I made the joke on Monday night that I was not too worried as I watched an elderly gentleman obviously with a burrito craving slowly almost back his large Lincoln Towncar into my ol’ Volvo in the Q-Doba parking lot. I believe the exact comment was:

“Well, it is paid for and fully insured, so honestly the best thing that could happen to that car-- is that it be wrecked…otherwise I plan to drive this thing until it is bolts…”
I am reminded once again of the old saying, “Be careful what you wish for.”

THE VERY NEXT MORNING my car became a pile of bolts, actually rusted, stripped bolts, mud and sewage. I always figured the Volvo would die like most German engineered
machines,slowly and gracefully, maybe on the side of a wildflower bed on a bright sunny Sunday afternoon. I figured the odometer would read 400,000+ miles and that there were a couple more years of stories, camping trips, and bike rides left. Instead….my Volvo drowned in my own work parking lot, surrounded by many other coworkers cars. I stood there unable to move or mobilize an auto rescue AS one of the WORST flash floods in history filled the streets around me with over six feet of brown water. The back seat contained my bike helmet, (2) pairs of cycling gloves, and my bike shoes. My friends were not that surprised that when they called to ask if I needed anything, a ride home, to borrow a car or food--I responded, “Can you give me a ride to the bike shop?”

My first thought when I realized that my car was truly ruined was….”how am I going to transport my bike? How am I going to train for the Old Kentucky Home Tour? I cannot do loops in the park” By the end of the day, I had borrowed my dads car, which can hold ONE bike in the trunk, replaced my sewage soaked helmet and ordered (1) new pair of cycling shoes. As far as I am concerned, all the basic necessities are covered. OH WAIT! I have to junk my car….well that was officially done by Wednesday morning.

So all the priorities are taken care of…except for the new car. I am trying to be patient and not rush out too quickly and purchase something I will not be able to drive forever. Of course, if my bike were flooded, I would be on the phone today, purchasing a new one. Maybe I have a problem…

Monday, August 3, 2009

Choose Your Training Partners Well...

I have trained for races alone and with others. It is different to train for a race alone than with a partner or two. I prefer multiples. Training in groups prevents long drawn out conversations with myself. If I am lost, I have someone to be lost with and if I hit my wall, someone else can tell me what my "F-U face" really looks like (I hear it is NOT pretty!). The most valuable lesson you can learn is to choose your training partners well. It is no different than placing a personal ad (of which I have not done....yet)....

Over zealous cyclist seeks supportive female (or male) partners to share pain, torture, scrapes, bruises, and road side urination with. No competition, no stagnation, and no frowning allowed. Be prepared to share your feelings, your laughter and snorting with others. Must love Amish farms selling sweets and be prepared to save all wildlife. Self-centered attitudes are NOT allowed or tolerated.

For the Old Kentucky Home Tour, I chose and ex-EMT and a very experienced athlete to complete my first century with. This was a WISE choice. First, the EMT is ready at any moment to spring back into her days of asking basic questions in a loud tone while waving her finger back and forth to check you for subdural hematoma. Should I find myself careening into a rock filled ditch, falling over at a stop sign, or hitting a speed bump and lunging myself forward, I know I am in good hands. Meanwhile the SUPER experienced athlete makes even the largest, steepest and angriest of hills look easy and effortless. I gasp, huff, and engage in rhythmic breathing much like Lamaze all the while hearing her say, "you got it sister," "you can rock this,". Other additional people on the rides have included friends who cycle for fun and not for the masochists century ride but now find themselves pushing their limits and completing their longest rides ever on Saturday mornings/ afternoons.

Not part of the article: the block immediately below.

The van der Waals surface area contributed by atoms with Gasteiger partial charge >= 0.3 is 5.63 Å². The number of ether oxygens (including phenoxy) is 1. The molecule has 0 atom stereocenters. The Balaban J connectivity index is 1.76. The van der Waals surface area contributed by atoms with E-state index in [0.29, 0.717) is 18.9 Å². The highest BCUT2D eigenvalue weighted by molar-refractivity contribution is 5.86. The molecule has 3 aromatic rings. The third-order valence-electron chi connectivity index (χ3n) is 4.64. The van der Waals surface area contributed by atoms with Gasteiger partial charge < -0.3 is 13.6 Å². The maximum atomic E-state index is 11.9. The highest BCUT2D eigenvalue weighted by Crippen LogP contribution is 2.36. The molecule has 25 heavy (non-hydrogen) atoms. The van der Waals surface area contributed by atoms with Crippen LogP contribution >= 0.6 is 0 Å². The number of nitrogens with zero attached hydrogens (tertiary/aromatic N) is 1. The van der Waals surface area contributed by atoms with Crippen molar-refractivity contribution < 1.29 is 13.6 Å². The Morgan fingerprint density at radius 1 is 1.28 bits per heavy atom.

Our longest ride of 54.5 miles was completed on Saturday. The ride included a menagerie of adventures including:

An elderly gentleman crashing his cruiser bike and incurring a painful, bloody abrasion. All of us ladies being social workers attempted to escort the gentleman home but we were no match for the farmers market which distracted him from his bleeding. (I was thankful that a friend Pat was not on the ride...as he has had to witness other mammal rescues).

An outburst of childlike behavior as we had to "turn right on Penile Road"...(what did you say? Yes, you heard correct). Three women had to stop for photo opps, continual laughter and jokes no greater than a sixth grade level. That lasted for MILES.

The continual search for "just the right spot" to empty a bladder or two filled with at minimum (2) water bottles each. A well placed ditch doubled as an appropriate loo...and shyness was overcome for one rider as the EMT explained to my friend, "Grow a pair and pee..." She overcame her "ditch urination procrastination" with minimal effort.

A closed bridge did NOT stop three ladies who crossed a creek in cycling shoes, spandex, and helmets handing each bike over to another rider. A recumbent cyclist seemed most impressed that we paid NO attention to the DETOUR sign. We made our OWN detour.

A run in with "Sugar Baby", and "Sophia", two pooches at a quaint home occupied by a generous woman who shared her tap water and her lack of direction with us. (The road we sought was less than a mile from her home)

Lactic acid burn which caused us to discuss our own self-image issues, our future lives, the good, the bad, the ugly, our possible limitations on a 50+ mile ride, and food choices post ride.

A nearly flat back tire was QUICKLY assessed and filled with a CO2 cartridge of which we had NO idea how to use. We mated the two pieces together until a frosted cold came over our hands shooting a small white cloud into the air. The tire went from a wet noodle to rock hard in seconds, preventing any rescue calls 30-miles from home.

The last five miles of the ride were a mental game. I had to keep the legs moving, spinning, and stop lights did not help. I groaned, I grunted, I considered napping on my handlebars. Then, I was home, on the couch, freshly showered, filled with waffle fries, memories, and exhaustion. I am thankful for my training partners. They are the types of ladies you would want in the delivery room with you. Somehow, they would make it better and full of adventure and I would not have to pee in a ditch.